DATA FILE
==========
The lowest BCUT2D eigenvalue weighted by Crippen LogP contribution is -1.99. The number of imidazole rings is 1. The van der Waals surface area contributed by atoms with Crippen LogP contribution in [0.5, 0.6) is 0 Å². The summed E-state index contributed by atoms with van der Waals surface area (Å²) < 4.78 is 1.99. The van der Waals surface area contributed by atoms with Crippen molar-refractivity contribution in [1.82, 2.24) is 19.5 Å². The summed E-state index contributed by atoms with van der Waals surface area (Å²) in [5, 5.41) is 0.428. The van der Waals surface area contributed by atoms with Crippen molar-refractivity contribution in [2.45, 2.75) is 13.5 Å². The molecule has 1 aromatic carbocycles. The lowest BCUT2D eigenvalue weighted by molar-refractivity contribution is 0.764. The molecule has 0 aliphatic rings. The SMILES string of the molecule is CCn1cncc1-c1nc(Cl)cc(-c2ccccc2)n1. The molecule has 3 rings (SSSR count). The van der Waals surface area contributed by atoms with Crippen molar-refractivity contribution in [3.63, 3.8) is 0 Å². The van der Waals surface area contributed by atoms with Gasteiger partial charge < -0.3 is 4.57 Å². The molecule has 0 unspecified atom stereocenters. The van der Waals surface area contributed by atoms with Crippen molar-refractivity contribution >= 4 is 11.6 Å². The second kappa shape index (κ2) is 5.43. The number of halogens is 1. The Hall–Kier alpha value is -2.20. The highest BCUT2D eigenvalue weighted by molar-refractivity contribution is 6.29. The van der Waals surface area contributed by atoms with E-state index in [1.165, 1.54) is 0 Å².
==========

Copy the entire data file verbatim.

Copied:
The lowest BCUT2D eigenvalue weighted by Crippen LogP contribution is -1.99. The number of imidazole rings is 1. The van der Waals surface area contributed by atoms with Crippen LogP contribution in [0.5, 0.6) is 0 Å². The summed E-state index contributed by atoms with van der Waals surface area (Å²) < 4.78 is 1.99. The van der Waals surface area contributed by atoms with Crippen molar-refractivity contribution in [1.82, 2.24) is 19.5 Å². The summed E-state index contributed by atoms with van der Waals surface area (Å²) in [5, 5.41) is 0.428. The van der Waals surface area contributed by atoms with Crippen molar-refractivity contribution in [2.45, 2.75) is 13.5 Å². The molecule has 1 aromatic carbocycles. The lowest BCUT2D eigenvalue weighted by molar-refractivity contribution is 0.764. The molecule has 0 aliphatic rings. The SMILES string of the molecule is CCn1cncc1-c1nc(Cl)cc(-c2ccccc2)n1. The molecule has 3 rings (SSSR count). The van der Waals surface area contributed by atoms with Crippen molar-refractivity contribution in [3.63, 3.8) is 0 Å². The van der Waals surface area contributed by atoms with Gasteiger partial charge < -0.3 is 4.57 Å². The molecule has 0 unspecified atom stereocenters. The van der Waals surface area contributed by atoms with Crippen molar-refractivity contribution >= 4 is 11.6 Å². The second kappa shape index (κ2) is 5.43. The number of halogens is 1. The Hall–Kier alpha value is -2.20. The highest BCUT2D eigenvalue weighted by molar-refractivity contribution is 6.29. The van der Waals surface area contributed by atoms with E-state index in [1.165, 1.54) is 0 Å².